Release Date: June 8, 2012
Genre(s): Sci-Fi, Horror
Cast: Noomi Rapace, Michael Fassbender, Guy Pearce, Idris Elba, Charlize Theron
Director: Ridley Scott
Writer(s): Jon Spaihts, Damon Lindelof
Running Time: 124 minutes
Synopsis: At the end of the 21st century, a pair of archaeologists uncover a pattern in the paintings and sculptures of many unrelated ancient societies: a distant star system. Backed by elderly billionaire Peter Weyland, the crew of the Prometheus are assembled to travel to the system’s only inhabitable planet and search for answers regarding mankind’s origins. But the crew soon find that they may have discovered more than they bargained for…
Ridley Scott is a fantastic director; I’ve loved nearly every film I’ve seen of his. While he is more than apt in most genres, I would argue that he is a master of science fiction. 1979′s Alien—only his second film I might add—is still regarded as one of the best sci-fi movies ever made. His follow-up to that film, 1982′s Blade Runner, is one of my all-time favorite films and a glorious blend of sci-fi and film noir. Both films are critically acclaimed and worshipped by geeks like myself the world over, but Scott didn’t make another sci-fi film after those—until now. Thirty goddamned years later, Ridley comes home and it was well worth the wait.
Right out of the gate I want to go ahead and confirm what you already know—this is absolutely a prequel to Alien. That’s not a spoiler; if you’ve seen the trailers and the first two films in the Alien franchise then you already knew what was up. There’s been a lot of speculation that Prometheus “takes place in the same universe, but creates it’s own mythology”. Don’t let that fool you, that newly-created mythology only reinforces the existing Alien lore and turns some of aspects of it on it’s head—and it’s awesome. For instance—and I promise I’m not going to ruin anything for you—that giant elephant-looking alien who’s corpse is found in Alien? You’re going to get a revelation regarding that, and it’s going to make your brain shit tumors. For an Alien fan, like myself, this film is the answer to many questions you’ve had; for someone who the only aliens they know are E.T. or ALF, this is still a great sci-fi film but you’re going leave the theater with your underwear significantly less sticky.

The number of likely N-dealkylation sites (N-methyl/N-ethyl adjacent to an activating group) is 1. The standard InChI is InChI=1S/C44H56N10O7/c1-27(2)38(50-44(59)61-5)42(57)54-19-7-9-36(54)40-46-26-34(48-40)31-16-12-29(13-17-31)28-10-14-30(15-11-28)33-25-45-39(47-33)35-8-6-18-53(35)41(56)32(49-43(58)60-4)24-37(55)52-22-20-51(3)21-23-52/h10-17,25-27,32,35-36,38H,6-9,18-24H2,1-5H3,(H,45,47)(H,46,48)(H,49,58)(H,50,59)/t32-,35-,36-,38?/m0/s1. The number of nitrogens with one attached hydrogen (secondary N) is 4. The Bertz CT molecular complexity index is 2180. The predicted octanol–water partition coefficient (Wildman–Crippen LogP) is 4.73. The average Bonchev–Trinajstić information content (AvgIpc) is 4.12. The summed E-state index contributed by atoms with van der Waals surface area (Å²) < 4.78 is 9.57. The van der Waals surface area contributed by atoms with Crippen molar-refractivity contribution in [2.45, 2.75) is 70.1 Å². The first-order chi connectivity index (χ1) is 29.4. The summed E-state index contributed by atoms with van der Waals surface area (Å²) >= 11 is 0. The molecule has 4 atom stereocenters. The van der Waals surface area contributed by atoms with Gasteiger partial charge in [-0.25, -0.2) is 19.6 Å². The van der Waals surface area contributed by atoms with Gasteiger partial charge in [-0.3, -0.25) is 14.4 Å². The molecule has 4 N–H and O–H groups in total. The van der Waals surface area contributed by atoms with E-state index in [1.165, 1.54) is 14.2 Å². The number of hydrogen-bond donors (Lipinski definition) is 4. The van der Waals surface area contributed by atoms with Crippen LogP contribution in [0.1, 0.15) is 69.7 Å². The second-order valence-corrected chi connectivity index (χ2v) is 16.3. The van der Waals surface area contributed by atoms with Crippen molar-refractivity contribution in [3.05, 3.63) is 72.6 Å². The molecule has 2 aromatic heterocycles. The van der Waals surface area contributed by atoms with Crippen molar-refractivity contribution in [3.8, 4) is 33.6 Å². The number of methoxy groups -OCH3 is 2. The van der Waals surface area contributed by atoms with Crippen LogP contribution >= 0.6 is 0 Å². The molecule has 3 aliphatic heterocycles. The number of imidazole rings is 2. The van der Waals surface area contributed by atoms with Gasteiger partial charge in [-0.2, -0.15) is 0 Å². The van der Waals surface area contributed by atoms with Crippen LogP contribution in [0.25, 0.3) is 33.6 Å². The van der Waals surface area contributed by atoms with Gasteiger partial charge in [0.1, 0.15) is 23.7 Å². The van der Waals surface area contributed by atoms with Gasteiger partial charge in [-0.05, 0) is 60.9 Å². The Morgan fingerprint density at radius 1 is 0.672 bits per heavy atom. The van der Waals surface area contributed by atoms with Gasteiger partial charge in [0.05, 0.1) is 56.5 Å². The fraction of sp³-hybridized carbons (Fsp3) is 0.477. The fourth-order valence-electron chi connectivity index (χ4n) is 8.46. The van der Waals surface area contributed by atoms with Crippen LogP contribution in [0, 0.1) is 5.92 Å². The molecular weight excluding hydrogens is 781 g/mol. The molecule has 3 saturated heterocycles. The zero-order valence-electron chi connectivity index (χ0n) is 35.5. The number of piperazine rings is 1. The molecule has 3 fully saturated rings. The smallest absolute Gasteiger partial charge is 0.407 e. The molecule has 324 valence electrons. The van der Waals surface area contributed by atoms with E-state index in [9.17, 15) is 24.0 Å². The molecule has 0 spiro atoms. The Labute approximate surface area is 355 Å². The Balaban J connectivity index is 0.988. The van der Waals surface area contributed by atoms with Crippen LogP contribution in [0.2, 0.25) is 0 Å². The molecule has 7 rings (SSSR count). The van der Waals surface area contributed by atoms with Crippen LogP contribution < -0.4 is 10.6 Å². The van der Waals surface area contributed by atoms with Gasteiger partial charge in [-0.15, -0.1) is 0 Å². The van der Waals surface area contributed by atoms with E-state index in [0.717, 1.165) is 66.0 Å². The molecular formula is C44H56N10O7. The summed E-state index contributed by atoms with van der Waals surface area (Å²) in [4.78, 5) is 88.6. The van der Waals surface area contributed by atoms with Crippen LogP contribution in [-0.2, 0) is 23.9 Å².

The writing in Prometheus is fantastic; Spaihts and Lindelof really capture the tone of the film’s predecessors while still giving it a fresh and original spin. There’s some really intense moments here, especially one scene involving emergency surgery(I could’ve sworn I heard someone gagging behind me and thus I was merely seconds away from being showered with hot beer and undigested nachos). The film does start out slow—although completely engaging the entire time—but once you get about a third of the way in, the shit hits the fan and things go into high gear. The cast really keep the momentum up as well; a very capable ensemble including Noomi Rapace(so dreamy!), Michael Fassbender(he’s dreamy too! Ahem, or so the ladies have told me…), Guy Pearce, Idris Elba, Logan Marshall-Green, and Charlize Theron. All the actors involved were phenomenal, but I really have to tip my hat to Rapace, Fassbender, and Elba. Noomi really brought heart and courage to the character of Dr. Elizabeth Shaw, and Fassbender completely owned the film as the android David—at times I found myself wondering if the actor was a damn robot himself. Elba ended up being my favorite character though as the incredibly likeable and funny captain of the Prometheus.
Prometheus is proof that Ridley Scott hasn’t lost his uniquely creepy touch that has been long missed in the realm of science fiction. He’s on his game here, big time, and I’d go as far to say that this came very close to rivaling his original sci-fi opus. If you are a fan of the Alien franchise or science fiction in general, you’re going to have a blast with Prometheus. The film—much like the ship that shares it’s title—is a technological marvel to behold and will keep you enthralled and, at times, squirming in anticipation. I do have to say that even though this was shot in 3-D, the effect is very standard and not overly spectacular, so it’s up to you if you want to pony up the extra cash. I can say, with confidence, that anyway you choose to watch Prometheus will be a wise choice.